The crisis in the dry bulk market and its victims, including Danish Copenship, make Western Bulk nervous. Even though the company is well-prepared for 2015 there is still a significant degree of uncertainty, CEO Jens Ismar tells ShippingWatch.
BY LOUISE VOGDRUP-SCHMIDT
Concerns and low expectations for the future represent the basic atmosphere at Western Bulk.
Partially because the company yesterday, Wednesday, published an annual report with a USD 57 million deficit for 2014. And partially because the basic conditions in the dry bulk industry look set to remain miserable. And the weak market has started to claim its first victims, such as Danish Copenship, leading to insecurities among competitors and colleagues.
"We don't feel that 2014 was a good year. We were far too optimistic and we fell into the same hole as most other players in our business sector. We believed that 2014 would be an exiting year, and it turned out to the complete opposite of that. We are in no way pleased with these numbers" CEO Jens Ismar tells ShippingWatch in a comment on the annual report.
He now hopes that things will develop more positively in 2015, though the year does not exactly indicate improved dry bulk rates or reduced orderbooks. Western Bulk's underlying result came to a USD 11,8 million deficit when accounting for the fact that a big part of the bottom line loss was caused by costs related to bunker hedging for future periods. This figure will be significantly lower in the first half of the year.
"A majority of this additional expense will be recovered in the new year. And we've entered 2015 with a much better balance between number of ships and cargo volumes than in 2014. Our contract coverage is much higher this year than last year, and we actually have more cargo than ships. This means that we're prepared for tough times, which is what we expect going forward," says Jens Ismar.
Base case this year
A big factor behind Western Bulk's deficit in 2014 on underlying operations was the lower margins from the operating business, as Western Bulk's net time-charter charter result decreased a total of USD 21.9 million from 2013 to 2014.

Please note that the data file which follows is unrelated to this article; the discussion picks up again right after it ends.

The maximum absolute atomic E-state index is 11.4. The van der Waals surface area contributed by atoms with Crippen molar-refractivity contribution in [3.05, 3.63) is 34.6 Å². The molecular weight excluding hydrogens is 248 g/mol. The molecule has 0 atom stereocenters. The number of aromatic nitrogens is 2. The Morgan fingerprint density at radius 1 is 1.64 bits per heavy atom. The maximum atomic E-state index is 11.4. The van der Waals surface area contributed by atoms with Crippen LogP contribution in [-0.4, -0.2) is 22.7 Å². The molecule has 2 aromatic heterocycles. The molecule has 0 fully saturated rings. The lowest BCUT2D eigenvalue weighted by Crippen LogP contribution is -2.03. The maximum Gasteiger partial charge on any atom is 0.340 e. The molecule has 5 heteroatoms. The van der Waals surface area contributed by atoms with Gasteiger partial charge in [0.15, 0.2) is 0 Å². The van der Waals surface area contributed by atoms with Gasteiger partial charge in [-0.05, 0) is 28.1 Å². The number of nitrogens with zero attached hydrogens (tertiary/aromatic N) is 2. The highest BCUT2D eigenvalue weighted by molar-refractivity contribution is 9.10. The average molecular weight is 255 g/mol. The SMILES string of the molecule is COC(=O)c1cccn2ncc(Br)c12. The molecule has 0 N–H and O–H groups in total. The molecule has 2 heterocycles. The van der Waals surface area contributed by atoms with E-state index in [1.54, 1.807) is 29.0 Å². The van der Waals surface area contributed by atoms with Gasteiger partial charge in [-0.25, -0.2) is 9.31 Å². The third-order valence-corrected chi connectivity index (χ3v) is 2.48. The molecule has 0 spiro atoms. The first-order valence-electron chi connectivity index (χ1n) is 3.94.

With an improved balance between number of ships and cargo volumes, Western Bulk looks to have a better footing in 2015, but the basic conditions in the market, which triggered the carrier's deficit, will not change.
"The dry bulk market is in a worse state today than it was last year. 2015 looks like a base case that will be very challenging. Also there seems to be a consensus among analysts that things will not get better, and that the tonnage balance will also not improve," he says.
2015 could in fact become much worse than the crisis year 2008.
Western Bulk's share price over the past year. Source: Oslo Stock Exchange
"We were extremely attentive in 2008, and now we're even more attentive. We're nervous all the time, which means we have to focus broadly at risks all the time," says Jens Ismar, adding:
"Following the fall of Copenship and other carriers, we've become extra concerned about our counterparts and we are paying more attention to our risk model. Problems could come from all sides and from companies you wouldn't expect. The pressure on current rate developments mean that even companies that look strong can fail. We're trying to be prepared for that."
The CEO is confident that Western Bulk, in spite of massive distrust from investors - who let the Norwegian carrier's share price slide on the Oslo Stock Exchange ahead of the New Year - will be able to keep its head well above water.
"We maintain solid operations and we have a good coverage. We haven't been panic-booking our ships and we have a platform that we can make money on. We're entering the year with a very strong cash balance, and that's the key thing necessary to survive in this tough market. We absolutely see this as an advantage," says Jens Ismar.
Western Bulk's market value on the Oslo Stock Exchange currently stands at USD 85.5 million, with a share price at USD 0.54. The share has dropped by more than 72 percent over the past year, and by 3.47 percent in the past month.